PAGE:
Tea for Two or…

I didn’t get to taste Twisted Tea, a tea-flavoured “malternative” from Sam Adams, but will review it as the opportunity arises.

Summary

Most of the beers were excellent, and showing good progress by those concerned. Moosehead put out a cheese table, I might add, that would be the envy of any haute Toronto eatery. Numerous cheeses were Canadian including a superb Quebec blue.

 

 

 

Of Pilsener and Poobahs

Mittel-Europa Forsakes Not a Native Son

A dish of Austrian cuisine, huhner-puree, is a mince or purée of chicken or perhaps partridge. It is or was typically served as an appetizer, probably on toast rounds. A 19th century recipe appears here. The original German has largely defeated us – any help from interested readers is appreciated – but we think we have the gist right.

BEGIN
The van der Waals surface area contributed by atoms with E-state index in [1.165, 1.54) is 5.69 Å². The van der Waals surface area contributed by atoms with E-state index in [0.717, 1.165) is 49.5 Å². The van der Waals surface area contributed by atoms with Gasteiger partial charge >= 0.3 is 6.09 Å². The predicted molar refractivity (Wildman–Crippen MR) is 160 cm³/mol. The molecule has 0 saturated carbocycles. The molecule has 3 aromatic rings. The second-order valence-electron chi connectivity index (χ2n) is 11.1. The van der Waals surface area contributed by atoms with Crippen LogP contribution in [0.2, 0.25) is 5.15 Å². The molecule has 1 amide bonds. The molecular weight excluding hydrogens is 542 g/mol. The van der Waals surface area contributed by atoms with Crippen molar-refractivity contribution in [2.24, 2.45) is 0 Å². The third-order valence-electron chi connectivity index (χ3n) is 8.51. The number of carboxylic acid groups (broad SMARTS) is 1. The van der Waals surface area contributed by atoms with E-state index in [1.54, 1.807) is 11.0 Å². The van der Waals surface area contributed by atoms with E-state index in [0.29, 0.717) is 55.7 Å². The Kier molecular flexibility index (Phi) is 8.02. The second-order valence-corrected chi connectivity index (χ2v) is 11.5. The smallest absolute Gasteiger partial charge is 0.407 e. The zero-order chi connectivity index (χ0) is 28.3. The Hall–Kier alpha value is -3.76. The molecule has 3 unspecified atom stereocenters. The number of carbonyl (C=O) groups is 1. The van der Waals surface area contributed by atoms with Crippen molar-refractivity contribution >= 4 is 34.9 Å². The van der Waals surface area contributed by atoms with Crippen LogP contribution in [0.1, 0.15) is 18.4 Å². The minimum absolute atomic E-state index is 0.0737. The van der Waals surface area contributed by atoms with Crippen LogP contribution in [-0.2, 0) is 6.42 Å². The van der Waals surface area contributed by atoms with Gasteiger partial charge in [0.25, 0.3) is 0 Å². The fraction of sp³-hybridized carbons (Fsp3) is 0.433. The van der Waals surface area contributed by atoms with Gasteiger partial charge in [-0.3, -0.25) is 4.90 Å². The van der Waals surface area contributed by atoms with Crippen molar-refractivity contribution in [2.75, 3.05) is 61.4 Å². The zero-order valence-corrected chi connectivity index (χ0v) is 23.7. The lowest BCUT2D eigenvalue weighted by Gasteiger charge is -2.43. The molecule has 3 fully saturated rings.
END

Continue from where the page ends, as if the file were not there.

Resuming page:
The dish appeared on a menu from 1903, reproduced below. It was published in 1915 in World’s Fair Menu and Recipe Book; a Collection of the Most Famous Menus Exhibited at the Panama-Pacific International Exposition by Joseph Charles Lehner. Lehner is identified in the book as “the American gastronom”. The odd spelling offers a period charm. Half the book is a menu collection, the other half deals with what used to be called home economics. The latter was surely added to ensure relevance to a commercial exposition.

The book was drawn to our attention on Twitter by menu collector and blogger Henry Voigt, see www.theamericanmenu.com for details on his work.

We would guess Joseph Lehner was a German or Austrian who at some point during a hotel and catering career relocated to San Francisco, site of the Panama-Pacific International Exposition. The book collects menus gathered in the prior 25 years. It seems Lehner was often engaged to travel the world to prepare dinners for the great and good. Just as an example, he created a dinner in Cairo for General Viscount Kitchener, of Khartoum fame, offered by “past and present” officers of the Egyptian army. The striking menu cover is reproduced in the book.